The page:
The ambitious Paradise development in Birmingham city centre has run out of money and needs £50m to continue, it has been revealed.
The city centre scheme, hailed as the most important in Birmingham in a generation, has come under fire from city councillors after it was revealed they were kept in the dark while costs spiralled by millions of pounds.
The Audit committee was told yesterday (Tuesday, November 20) that the overspends were inevitable but it was conceded there had been a significant breakdown in communication between builders, the city council and the Greater Birmingham and Solihull Local Enterprise Partnership (LEP).
The project is now in limbo with no budget currently available to deliver Phase 2.
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But the committee was told it was still an 'excellent scheme' which would generate 10,000 new jobs and more than £300m worth of business rates when completed - far outweighing the growing costs.
So what do council chiefs say is happening?
Council leader Ian Ward (Lab, Shard End), who admitted he only became aware of the situation earlier this year, said: "When the decision (to approve initial funding) was taken it was recognised this was strategically important for the city. This remains the case today.
"What we have got to get right is the change in governance.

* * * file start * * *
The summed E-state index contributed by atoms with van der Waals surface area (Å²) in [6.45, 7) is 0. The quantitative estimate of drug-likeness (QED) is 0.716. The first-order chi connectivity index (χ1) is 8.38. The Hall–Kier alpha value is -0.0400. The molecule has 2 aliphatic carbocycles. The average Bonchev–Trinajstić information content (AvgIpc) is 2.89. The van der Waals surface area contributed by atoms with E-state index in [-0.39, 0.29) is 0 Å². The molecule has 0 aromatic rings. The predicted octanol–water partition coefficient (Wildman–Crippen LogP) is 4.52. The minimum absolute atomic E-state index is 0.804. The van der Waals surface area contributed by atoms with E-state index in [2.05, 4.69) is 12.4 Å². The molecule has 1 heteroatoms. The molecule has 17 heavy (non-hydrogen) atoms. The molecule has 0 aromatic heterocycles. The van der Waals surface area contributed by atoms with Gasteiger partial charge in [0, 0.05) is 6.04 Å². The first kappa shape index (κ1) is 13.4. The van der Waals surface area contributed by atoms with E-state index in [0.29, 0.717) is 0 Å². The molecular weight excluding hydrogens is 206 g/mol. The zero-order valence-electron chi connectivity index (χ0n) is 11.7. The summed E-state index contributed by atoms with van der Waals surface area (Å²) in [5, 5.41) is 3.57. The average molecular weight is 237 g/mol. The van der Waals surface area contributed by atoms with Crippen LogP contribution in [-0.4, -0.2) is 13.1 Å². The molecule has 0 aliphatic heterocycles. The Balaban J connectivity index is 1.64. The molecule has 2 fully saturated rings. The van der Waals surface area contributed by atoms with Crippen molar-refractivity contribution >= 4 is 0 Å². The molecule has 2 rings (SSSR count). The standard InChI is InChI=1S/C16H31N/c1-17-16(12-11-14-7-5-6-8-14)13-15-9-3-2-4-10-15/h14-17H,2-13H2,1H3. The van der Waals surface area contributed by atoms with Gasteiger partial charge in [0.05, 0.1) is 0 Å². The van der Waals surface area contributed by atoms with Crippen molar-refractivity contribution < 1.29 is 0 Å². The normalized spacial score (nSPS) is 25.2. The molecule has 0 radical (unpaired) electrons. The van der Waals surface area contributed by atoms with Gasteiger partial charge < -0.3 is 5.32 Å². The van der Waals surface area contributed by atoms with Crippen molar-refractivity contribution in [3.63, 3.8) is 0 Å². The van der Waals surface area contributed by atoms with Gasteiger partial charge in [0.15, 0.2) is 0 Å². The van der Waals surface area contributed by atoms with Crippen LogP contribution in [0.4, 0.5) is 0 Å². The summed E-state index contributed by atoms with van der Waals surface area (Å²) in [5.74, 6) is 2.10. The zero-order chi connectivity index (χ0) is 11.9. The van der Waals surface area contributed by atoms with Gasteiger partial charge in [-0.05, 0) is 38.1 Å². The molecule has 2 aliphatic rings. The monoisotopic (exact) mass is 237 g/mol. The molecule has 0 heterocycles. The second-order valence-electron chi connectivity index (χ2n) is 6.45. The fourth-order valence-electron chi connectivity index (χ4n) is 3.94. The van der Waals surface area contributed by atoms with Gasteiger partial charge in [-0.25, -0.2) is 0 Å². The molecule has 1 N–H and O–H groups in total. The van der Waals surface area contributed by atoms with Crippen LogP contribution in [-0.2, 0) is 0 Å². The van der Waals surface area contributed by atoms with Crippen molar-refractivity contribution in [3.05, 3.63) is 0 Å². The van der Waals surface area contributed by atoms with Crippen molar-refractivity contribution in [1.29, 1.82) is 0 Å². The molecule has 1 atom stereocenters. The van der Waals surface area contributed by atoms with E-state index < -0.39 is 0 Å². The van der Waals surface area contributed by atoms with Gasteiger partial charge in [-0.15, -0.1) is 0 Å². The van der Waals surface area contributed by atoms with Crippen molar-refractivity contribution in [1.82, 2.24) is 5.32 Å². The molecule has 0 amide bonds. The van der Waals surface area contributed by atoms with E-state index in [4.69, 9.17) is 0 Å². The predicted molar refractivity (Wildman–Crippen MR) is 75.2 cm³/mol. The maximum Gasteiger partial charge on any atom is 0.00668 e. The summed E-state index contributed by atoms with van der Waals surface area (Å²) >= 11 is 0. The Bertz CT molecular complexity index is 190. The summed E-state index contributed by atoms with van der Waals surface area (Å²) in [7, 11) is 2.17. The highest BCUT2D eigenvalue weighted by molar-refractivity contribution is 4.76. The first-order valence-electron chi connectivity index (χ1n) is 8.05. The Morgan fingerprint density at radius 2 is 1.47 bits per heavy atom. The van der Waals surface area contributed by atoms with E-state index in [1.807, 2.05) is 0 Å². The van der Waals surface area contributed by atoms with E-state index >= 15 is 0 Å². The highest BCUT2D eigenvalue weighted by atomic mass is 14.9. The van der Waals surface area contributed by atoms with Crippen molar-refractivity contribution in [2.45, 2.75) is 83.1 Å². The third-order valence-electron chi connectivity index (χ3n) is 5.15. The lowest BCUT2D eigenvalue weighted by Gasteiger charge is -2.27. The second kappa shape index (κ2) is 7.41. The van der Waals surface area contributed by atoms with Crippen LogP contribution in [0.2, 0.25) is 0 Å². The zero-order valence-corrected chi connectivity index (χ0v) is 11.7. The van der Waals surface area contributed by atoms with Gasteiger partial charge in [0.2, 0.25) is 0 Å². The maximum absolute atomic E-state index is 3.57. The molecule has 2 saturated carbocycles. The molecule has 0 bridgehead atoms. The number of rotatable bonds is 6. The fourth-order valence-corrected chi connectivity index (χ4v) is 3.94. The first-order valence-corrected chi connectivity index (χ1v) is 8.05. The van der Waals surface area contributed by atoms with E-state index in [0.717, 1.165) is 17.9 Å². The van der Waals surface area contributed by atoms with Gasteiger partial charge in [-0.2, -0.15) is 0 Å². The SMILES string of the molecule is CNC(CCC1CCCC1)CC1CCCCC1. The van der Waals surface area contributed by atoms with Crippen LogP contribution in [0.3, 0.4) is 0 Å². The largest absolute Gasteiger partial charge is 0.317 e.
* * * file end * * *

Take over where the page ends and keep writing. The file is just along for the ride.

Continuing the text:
"The fact that there is a return to the LEP through business rates growth and return to the city council, does, I believe, mean we have to find a way of ensuring this development continues otherwise we will be left with a problem in that particular location for years to come."
Talks are now on-going with the LEP about finding the £50m.
What is the Paradise masterplan?
The Paradise masterplan includes ten new office buildings, a hotel, public spaces and 550 car parking bays between Centenary Square and Victoria Square, as well as shops, restaurants and cafes.
Previous landmarks such as the former central library and Fletchers Walk have been demolished to make way,
The development has been brought forward by the Paradise Circus Limited Partnership (PCLP) - a private/public joint venture with the council - and was valued at £700m initially thanks to significant investment from the private sector.
The council and LEP originally agreed to £87.8m worth of funding to pay for demolition and infrastructure works but not building construction.
The pot was to be split over three phases; £37.7m, £28m and £22.1m respectively.
But the first two sums were swallowed up by Phase 1 works alone which enabled the One Chamberlain Square and Two Chamberlain Square buildings with a combined 355,000 square foot of office space.
A major factor was that demolition and infrastructure works earmarked for later phases have been brought forward.
But an extra £29m was also racked up due to a number of reasons including the collapse of Carillion earlier this year and a massive inflation in construction costs.
What happens now?
It has left the overall scheme with a major cash-flow problem and money is now being sought from the LEP to deliver Phase 2 which includes the One Centenary Way, Three Chamberlain Square and new 4-star hotel buildings as well as Ratcliff Square.
At this stage, no extra money is needed for Phase 3 which would deliver a number of office blocks surrounding Congreve Square, behind the One Chamberlain Square tower.
In light of the recent problems the LEP has assumed 'governance' of the scheme from the city council.
Committee members posed serious questions about the project as well as the fact that council bosses - save for two senior officers - were not informed of the increasing costs.